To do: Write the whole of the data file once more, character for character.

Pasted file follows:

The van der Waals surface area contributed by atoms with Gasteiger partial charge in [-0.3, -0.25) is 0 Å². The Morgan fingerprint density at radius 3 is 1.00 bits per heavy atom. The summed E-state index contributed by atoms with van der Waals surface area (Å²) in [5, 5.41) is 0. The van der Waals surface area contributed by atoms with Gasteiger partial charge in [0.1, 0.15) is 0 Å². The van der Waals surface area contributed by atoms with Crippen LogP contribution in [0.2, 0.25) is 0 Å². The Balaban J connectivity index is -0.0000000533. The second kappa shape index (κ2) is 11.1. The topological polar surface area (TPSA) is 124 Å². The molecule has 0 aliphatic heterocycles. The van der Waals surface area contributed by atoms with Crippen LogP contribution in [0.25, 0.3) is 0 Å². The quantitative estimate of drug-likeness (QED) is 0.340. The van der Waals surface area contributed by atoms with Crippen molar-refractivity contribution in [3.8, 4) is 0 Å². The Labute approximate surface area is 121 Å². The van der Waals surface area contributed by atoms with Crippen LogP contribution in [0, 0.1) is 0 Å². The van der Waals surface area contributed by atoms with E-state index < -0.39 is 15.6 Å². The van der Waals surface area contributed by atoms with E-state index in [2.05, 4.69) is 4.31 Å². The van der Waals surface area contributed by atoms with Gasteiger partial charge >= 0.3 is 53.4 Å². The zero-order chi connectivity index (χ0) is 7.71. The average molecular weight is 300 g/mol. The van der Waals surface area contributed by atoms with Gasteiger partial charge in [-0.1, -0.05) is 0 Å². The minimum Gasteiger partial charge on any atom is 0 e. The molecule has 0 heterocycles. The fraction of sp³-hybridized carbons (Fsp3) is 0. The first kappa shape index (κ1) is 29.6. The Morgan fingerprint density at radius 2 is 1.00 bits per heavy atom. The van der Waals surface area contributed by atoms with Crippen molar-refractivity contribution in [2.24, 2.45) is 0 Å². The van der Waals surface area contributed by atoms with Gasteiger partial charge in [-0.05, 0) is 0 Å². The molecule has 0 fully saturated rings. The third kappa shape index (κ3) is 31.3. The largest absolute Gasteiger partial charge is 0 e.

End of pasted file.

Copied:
The van der Waals surface area contributed by atoms with Gasteiger partial charge in [-0.3, -0.25) is 0 Å². The Morgan fingerprint density at radius 3 is 1.00 bits per heavy atom. The summed E-state index contributed by atoms with van der Waals surface area (Å²) in [5, 5.41) is 0. The van der Waals surface area contributed by atoms with Gasteiger partial charge in [0.1, 0.15) is 0 Å². The van der Waals surface area contributed by atoms with Crippen LogP contribution in [0.2, 0.25) is 0 Å². The Balaban J connectivity index is -0.0000000533. The second kappa shape index (κ2) is 11.1. The topological polar surface area (TPSA) is 124 Å². The molecule has 0 aliphatic heterocycles. The van der Waals surface area contributed by atoms with Crippen LogP contribution in [0.25, 0.3) is 0 Å². The quantitative estimate of drug-likeness (QED) is 0.340. The van der Waals surface area contributed by atoms with Crippen molar-refractivity contribution in [3.8, 4) is 0 Å². The Labute approximate surface area is 121 Å². The van der Waals surface area contributed by atoms with Crippen LogP contribution in [0, 0.1) is 0 Å². The van der Waals surface area contributed by atoms with E-state index < -0.39 is 15.6 Å². The van der Waals surface area contributed by atoms with E-state index in [2.05, 4.69) is 4.31 Å². The van der Waals surface area contributed by atoms with Gasteiger partial charge >= 0.3 is 53.4 Å². The zero-order chi connectivity index (χ0) is 7.71. The average molecular weight is 300 g/mol. The van der Waals surface area contributed by atoms with Gasteiger partial charge in [-0.1, -0.05) is 0 Å². The minimum Gasteiger partial charge on any atom is 0 e. The molecule has 0 heterocycles. The fraction of sp³-hybridized carbons (Fsp3) is 0. The first kappa shape index (κ1) is 29.6. The Morgan fingerprint density at radius 2 is 1.00 bits per heavy atom. The van der Waals surface area contributed by atoms with Crippen molar-refractivity contribution in [2.24, 2.45) is 0 Å². The van der Waals surface area contributed by atoms with Gasteiger partial charge in [-0.05, 0) is 0 Å². The molecule has 0 fully saturated rings. The third kappa shape index (κ3) is 31.3. The largest absolute Gasteiger partial charge is 0 e.